When looking for products with witch hazel, it’s crucial to keep in mind that the extraction method can significantly affect its properties. Some extractions may involve alcohol or have a high alcohol content—it depends on the reason for extraction. This ultimately means some products will have alcohol on the ingredient list. So, the first thing to do when starting your search for the perfect witch hazel product is to check the ingredient list for drying alcohols such as SD alcohol 40 or denatured alcohol. Steer clear of these.  

Keep in mind that part of what gave witch hazel such an undeserved stigma back in the ’90s was that toners were made using it at (or near) a concentration of 100%. You don’t need to worry about that now. These days, when witch hazel is used in a product, it’s a small component of a product’s overall formulation. It’s only there to provide very mild astringency or anti-inflammatory properties. Most products these days also include hydrating ingredients, like glycerin, in conjunction with witch hazel. This creates a perfect balance and offsets any possible dryness. 

As I always say, you shouldn’t judge a product by its ingredient label! In most cases, a single ingredient doesn’t make or break a product. It’s all about the quality of an ingredient, how much of it is used in a product, and how it’s combined with other ingredients. 

Who Should Use Witch Hazel?

Due to the astringent effects of witch hazel, I largely recommend this ingredient for skin types 1-4. Those with oily and acne-prone skin are going to benefit the most from its oil-cutting capabilities. Since acne is an inflammatory condition, these skin types will also benefit from witch hazel’s anti-inflammatory properties. 

In addition to curbing oil production, don’t forget that oily skin types still need hydration. Here are five ways to safely hydrate acne-prone skin.

Now, this isn’t to say that those with dry skin can’t benefit from witch hazel as well. This multifaceted ingredient can also provide wonderful benefits such as antioxidant and soothing qualities, as well as those wound healing capabilities I mentioned earlier. It all depends on which percentage of witch hazel is present, as well as if there are any other ingredients added to help combat its drying effects. There are several formulas containing witch hazel that add ingredients like humectants (hyaluronic acid, glycerin, etc.) to help attract water to the skin and keep it hydrated.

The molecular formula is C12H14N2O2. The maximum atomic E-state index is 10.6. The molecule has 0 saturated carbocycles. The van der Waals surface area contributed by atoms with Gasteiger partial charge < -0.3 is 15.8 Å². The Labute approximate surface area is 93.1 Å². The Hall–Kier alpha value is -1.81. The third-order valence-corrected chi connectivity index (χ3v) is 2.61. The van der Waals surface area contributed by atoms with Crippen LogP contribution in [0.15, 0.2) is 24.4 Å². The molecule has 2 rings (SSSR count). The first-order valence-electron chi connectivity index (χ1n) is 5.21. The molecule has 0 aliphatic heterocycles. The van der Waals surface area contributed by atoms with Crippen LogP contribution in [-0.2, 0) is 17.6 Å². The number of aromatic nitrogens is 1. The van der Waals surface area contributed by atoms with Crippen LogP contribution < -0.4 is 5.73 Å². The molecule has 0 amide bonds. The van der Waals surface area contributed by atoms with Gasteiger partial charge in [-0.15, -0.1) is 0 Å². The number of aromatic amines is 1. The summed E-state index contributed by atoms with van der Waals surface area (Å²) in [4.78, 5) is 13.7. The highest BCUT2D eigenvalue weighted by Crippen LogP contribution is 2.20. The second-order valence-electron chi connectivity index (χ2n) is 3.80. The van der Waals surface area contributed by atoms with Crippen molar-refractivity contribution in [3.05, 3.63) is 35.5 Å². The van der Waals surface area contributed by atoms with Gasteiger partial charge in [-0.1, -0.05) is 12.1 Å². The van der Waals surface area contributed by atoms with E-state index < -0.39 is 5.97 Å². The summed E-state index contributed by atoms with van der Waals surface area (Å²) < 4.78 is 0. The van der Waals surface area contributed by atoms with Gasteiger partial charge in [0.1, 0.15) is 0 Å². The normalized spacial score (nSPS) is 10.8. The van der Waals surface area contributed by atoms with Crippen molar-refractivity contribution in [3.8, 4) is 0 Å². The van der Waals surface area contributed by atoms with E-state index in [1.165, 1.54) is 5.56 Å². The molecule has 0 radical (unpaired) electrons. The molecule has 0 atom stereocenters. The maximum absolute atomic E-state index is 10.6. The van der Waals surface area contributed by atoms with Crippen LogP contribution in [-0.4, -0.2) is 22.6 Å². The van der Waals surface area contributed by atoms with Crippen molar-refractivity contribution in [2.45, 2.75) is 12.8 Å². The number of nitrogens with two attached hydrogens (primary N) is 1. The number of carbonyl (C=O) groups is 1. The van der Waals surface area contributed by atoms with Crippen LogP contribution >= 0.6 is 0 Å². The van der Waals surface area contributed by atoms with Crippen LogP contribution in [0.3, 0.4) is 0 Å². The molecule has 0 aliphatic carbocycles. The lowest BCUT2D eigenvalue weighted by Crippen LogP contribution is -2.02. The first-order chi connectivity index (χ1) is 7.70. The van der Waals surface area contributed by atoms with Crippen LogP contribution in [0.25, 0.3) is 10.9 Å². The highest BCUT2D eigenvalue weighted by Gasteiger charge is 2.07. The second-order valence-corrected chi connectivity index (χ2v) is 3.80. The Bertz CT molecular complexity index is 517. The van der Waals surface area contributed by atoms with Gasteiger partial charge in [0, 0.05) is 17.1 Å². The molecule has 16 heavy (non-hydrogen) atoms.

How Can You Incorporate This Ingredient Into Your Daily Routine?

Toner

The most classic method for delivering witch hazel to the skin is through a toner. A gentle leave-on formulation, like Balancing Skin Tonic, is a great option because molecules in water-based skincare products can penetrate deeper into the skin than molecules in thicker products can. 

Face Masks

If you’re not currently in the market for a new toner, there are plenty of other great ways to incorporate witch hazel into your routine. It can be a great addition to face masks. Witch hazel and other pore-purifying extracts work together in Energizing Cleansing Masque to leave skin feeling tighter, firmer, and refreshed. The combination of antioxidants and nourishing botanicals allows this non-drying, clay mask to deliver cleaner pores and more refined skin.

Moisturizer

Another great way to reap the benefits of witch hazel is through a moisturizer like Daily Mattifying Solution. The blend of witch hazel and hydrating ingredients is ideal for those with very oily skin, like Skin Type 1, who need hydration plus oil control.

If you were confused about some of the negativity surrounding witch hazel, I hope this post helps put your mind at ease! This ingredient has a long legacy in the skincare community and is just one of the many fantastic ingredients in any product formulator’s toolbox. It’s time to stop getting caught up in witch hazel’s troublesome past (and slightly spooky name) and start cheering on its well-deserved comeback.

Next, learn more about the most effective way to apply toner.